Protecting Whom?

By Gene Teare, 10 January 1997

Ever since the 'Communications Decency Act' (CDA) became law in the United States in February 1996 the Internet community has felt under pressure to defend itself against encroaching state censorship. The proliferation of the blue ribbon campaign on the net expressed the ridicule individuals felt towards the bill. The Act itself was challenged and declared unconstitutional in the American courts in June 1996. Mike Godwin, involved in filing the law suit to seek a temporary restraining order, was taken aback by the ruling: 'When I received the decision, I had to wonder if I was still dreaming (the court ruled 3-0 to grant an injunction against the enforcement of the Communications Decency Act). It wasn't that our side had won the case that threw me; it was the sheer scope and force of the decision.'

What the bill makes clear through its lack of application by the US government is the difficulty posed in attempting to censor a global communications environment. Making a distinction (as some universities try to) between the acceptable educational/commercial use of the networks and circumspect private use for conversation is rendered useless by an environment which is both informal and useful. The development of the Internet was based on students developing tools which would allow for many 'stupid' conversations across these networks. To begin to censor these conversations would be legally dubious as is the clause at the centre of the CDA which deems that all material which is 'obscene, lewd, lascivious, filthy and indecent' on-line is liable. These terms are extremely broad and open to interpretation, which has led most commentators to say that the bill is unworkable.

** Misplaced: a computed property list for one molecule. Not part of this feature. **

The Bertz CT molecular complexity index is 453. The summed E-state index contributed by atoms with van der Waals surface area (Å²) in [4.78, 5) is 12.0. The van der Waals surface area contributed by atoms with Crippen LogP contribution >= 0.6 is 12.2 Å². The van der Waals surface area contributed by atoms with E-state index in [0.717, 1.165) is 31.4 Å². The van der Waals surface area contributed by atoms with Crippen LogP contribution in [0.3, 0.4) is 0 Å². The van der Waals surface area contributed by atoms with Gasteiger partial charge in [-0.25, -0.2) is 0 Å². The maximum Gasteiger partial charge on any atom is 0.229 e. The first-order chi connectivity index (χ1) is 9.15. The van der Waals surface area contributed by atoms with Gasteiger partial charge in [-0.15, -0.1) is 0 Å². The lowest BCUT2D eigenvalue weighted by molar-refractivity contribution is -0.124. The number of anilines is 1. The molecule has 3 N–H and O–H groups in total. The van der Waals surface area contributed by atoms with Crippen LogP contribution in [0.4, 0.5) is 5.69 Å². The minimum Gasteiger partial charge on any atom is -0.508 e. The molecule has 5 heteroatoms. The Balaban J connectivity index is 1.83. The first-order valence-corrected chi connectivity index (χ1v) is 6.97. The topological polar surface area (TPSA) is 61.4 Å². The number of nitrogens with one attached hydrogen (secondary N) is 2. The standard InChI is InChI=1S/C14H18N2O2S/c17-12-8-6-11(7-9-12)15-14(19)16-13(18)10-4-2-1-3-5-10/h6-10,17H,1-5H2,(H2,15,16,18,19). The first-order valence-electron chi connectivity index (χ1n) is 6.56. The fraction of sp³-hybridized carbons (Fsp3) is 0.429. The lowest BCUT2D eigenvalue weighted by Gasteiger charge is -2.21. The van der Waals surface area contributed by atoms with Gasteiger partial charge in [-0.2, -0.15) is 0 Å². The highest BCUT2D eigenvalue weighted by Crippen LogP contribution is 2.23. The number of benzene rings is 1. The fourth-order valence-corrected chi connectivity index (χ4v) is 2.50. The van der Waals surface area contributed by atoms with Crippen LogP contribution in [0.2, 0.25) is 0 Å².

Even Ian Taylor, Science and Technology minister in the UK admits that dealing with undesirable material is not a straightforward issue. 'There is a distinction to be drawn between illegal material and undesirable or distasteful material. The police already act where material available on the Internet is illegal.' Even Dole himself is against the American government being able to decipher encrypted mail. Businesses would be reluctant to use the Internet for secure documents should they think that the government has a private key with which to read their mail.

Here is something to celebrate. A medium which is difficult to censor. A forum which does allow for more open communication. A technology which is potentially more secure than any other due to encryption.

We could say that that should be the end of the issue. Governments are beginning to understand that they cannot censor without creating a legal quagmire. They accept that the rules of the game have changed. As James Ferman - director of the British Board of Film Classification (BBFC) - claims, pre-vetting information will be a thing of the past in a post Internet age.

However, there is a sequel to the discussion. New associations have been formed to address the issue. In the UK, the Internet Server Providers Association (ISPA) is working with the police and the Home Office to come up with standards for the industry. Another initiative with Home Office backing called Safety-Net has been set up to help the Internet community adopt PICS ratings for web sites.